A person's needs are initially in God's hands. He defines them and therefore He can supply them. Indeed, He must supply them. It would be absurd to go to the trouble of sending a person down to the world to perfect himself and then fail to supply him with the wherewithal to do his job properly. There would be absolutely no excuse for an Omnipotent God to adopt such a bizarre course of behavior. On the other hand, the only way to perfection is along the highway of free will. God can and does supply everyone with the wherewithal to reach perfection, but what everyone does with this equipment is not in His control.

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A person's wants are much more complex than his needs. Since all people have free will and they themselves choose what they want, the determination of these wants are not in God's hands at all.

Now God does not need to be elected, and theoretically could have assumed the mantle of kingship without human consent. But He did not choose to do so. For the kingship belongs to God, and He rules the nations. (Psalms 22:29)

Says the Gaon of Vilna: "A king is chosen by consent; someone who rules by force may be a ruler but he is not a king. Over Israel God is king because they accepted His rule willingly on Mt. Sinai. Over the nations He merely rules as they never accepted His authority voluntarily."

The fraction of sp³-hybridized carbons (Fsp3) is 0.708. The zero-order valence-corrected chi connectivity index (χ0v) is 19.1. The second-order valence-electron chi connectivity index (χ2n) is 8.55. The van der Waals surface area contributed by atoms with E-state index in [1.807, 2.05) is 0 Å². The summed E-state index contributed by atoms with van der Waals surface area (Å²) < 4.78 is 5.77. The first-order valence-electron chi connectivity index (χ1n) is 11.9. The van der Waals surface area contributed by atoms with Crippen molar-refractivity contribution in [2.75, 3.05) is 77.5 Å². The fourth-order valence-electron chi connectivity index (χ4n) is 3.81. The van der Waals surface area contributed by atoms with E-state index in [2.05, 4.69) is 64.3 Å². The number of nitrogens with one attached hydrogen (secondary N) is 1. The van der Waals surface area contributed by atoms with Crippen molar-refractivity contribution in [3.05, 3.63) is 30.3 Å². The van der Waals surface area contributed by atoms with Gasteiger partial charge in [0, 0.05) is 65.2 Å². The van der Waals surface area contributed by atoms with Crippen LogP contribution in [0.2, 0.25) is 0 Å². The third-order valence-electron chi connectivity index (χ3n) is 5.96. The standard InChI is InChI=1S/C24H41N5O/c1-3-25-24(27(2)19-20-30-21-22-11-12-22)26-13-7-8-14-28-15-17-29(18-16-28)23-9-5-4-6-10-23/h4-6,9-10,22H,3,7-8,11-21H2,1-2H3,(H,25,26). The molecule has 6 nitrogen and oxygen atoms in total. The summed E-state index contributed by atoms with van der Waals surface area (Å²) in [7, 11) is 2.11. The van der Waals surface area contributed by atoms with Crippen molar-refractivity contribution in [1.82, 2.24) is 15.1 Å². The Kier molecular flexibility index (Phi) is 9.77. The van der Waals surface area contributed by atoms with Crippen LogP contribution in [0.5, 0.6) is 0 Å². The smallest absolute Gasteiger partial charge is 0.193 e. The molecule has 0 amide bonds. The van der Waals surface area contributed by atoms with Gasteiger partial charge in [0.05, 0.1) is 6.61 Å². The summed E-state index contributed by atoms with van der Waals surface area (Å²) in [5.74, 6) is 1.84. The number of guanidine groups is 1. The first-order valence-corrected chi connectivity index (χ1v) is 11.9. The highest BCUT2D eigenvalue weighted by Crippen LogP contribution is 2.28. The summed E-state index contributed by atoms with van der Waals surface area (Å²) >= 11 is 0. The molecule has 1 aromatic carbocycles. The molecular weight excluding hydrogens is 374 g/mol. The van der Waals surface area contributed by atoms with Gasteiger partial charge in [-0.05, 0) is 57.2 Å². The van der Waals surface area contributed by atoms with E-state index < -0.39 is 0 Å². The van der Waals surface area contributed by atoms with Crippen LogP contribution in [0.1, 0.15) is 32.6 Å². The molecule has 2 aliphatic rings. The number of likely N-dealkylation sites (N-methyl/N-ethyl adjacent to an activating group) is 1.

Thus like any other head of state that we are familiar with in the modern world God must rule by popular consent. But this means He must provide what the population wants or He will be deposed. How can God possibly undertake to do this in light of the fact that He has no control whatever over what people desire?

The answer lies in the profundity of the Gaon's words and penetrates to the very heart of Judaism. When the Jewish people chose God as their King they did not pick Him out as the candidate best suited to deliver what they wanted. They picked Him absolutely because He could best tell them what they really wanted.

The difference between needs and desires arises out of the confusion between the two ideas "what I want" and "what is the best for me." In theory, every thinking person wants what is the best for him. But how can anyone ever be sure about what exactly is the best for him? You need to be omniscient to know the answer.